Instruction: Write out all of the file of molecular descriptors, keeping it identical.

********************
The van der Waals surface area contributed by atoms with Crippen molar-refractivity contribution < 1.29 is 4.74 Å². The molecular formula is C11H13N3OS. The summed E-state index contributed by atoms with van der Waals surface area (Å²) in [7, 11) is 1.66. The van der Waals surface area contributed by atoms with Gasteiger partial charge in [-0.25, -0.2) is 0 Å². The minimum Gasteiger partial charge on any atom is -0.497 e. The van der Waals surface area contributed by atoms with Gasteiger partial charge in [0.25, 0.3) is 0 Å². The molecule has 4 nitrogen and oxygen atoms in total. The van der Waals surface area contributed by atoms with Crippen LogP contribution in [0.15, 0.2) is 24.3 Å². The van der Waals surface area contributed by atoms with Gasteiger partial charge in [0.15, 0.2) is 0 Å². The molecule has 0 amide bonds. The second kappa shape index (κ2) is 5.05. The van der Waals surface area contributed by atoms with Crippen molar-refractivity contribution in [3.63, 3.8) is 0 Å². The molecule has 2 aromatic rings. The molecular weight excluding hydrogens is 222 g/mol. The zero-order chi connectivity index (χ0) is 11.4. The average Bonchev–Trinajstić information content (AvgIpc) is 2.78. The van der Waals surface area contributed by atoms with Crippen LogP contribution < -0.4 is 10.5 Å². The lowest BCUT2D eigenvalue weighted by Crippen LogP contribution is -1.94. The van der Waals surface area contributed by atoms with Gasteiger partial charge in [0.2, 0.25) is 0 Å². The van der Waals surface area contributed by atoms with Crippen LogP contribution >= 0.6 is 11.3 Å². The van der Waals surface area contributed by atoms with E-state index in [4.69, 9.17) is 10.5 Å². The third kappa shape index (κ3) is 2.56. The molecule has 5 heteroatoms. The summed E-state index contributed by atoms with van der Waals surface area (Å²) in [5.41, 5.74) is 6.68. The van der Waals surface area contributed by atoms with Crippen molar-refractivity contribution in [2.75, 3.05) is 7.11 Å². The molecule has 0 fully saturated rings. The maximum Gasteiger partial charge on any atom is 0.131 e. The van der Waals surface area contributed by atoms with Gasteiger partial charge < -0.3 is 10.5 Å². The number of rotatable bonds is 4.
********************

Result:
The van der Waals surface area contributed by atoms with Crippen molar-refractivity contribution < 1.29 is 4.74 Å². The molecular formula is C11H13N3OS. The summed E-state index contributed by atoms with van der Waals surface area (Å²) in [7, 11) is 1.66. The van der Waals surface area contributed by atoms with Gasteiger partial charge in [-0.25, -0.2) is 0 Å². The minimum Gasteiger partial charge on any atom is -0.497 e. The van der Waals surface area contributed by atoms with Gasteiger partial charge in [0.25, 0.3) is 0 Å². The molecule has 4 nitrogen and oxygen atoms in total. The van der Waals surface area contributed by atoms with Crippen LogP contribution in [0.15, 0.2) is 24.3 Å². The van der Waals surface area contributed by atoms with Gasteiger partial charge in [0.15, 0.2) is 0 Å². The molecule has 0 amide bonds. The second kappa shape index (κ2) is 5.05. The van der Waals surface area contributed by atoms with Crippen molar-refractivity contribution in [3.63, 3.8) is 0 Å². The molecule has 2 aromatic rings. The molecular weight excluding hydrogens is 222 g/mol. The zero-order chi connectivity index (χ0) is 11.4. The average Bonchev–Trinajstić information content (AvgIpc) is 2.78. The van der Waals surface area contributed by atoms with Crippen LogP contribution < -0.4 is 10.5 Å². The lowest BCUT2D eigenvalue weighted by Crippen LogP contribution is -1.94. The van der Waals surface area contributed by atoms with Gasteiger partial charge in [0.2, 0.25) is 0 Å². The van der Waals surface area contributed by atoms with Crippen LogP contribution >= 0.6 is 11.3 Å². The van der Waals surface area contributed by atoms with E-state index in [4.69, 9.17) is 10.5 Å². The third kappa shape index (κ3) is 2.56. The molecule has 5 heteroatoms. The summed E-state index contributed by atoms with van der Waals surface area (Å²) in [5.41, 5.74) is 6.68. The van der Waals surface area contributed by atoms with Crippen molar-refractivity contribution in [2.75, 3.05) is 7.11 Å². The molecule has 0 fully saturated rings. The maximum Gasteiger partial charge on any atom is 0.131 e. The van der Waals surface area contributed by atoms with Gasteiger partial charge < -0.3 is 10.5 Å². The number of rotatable bonds is 4.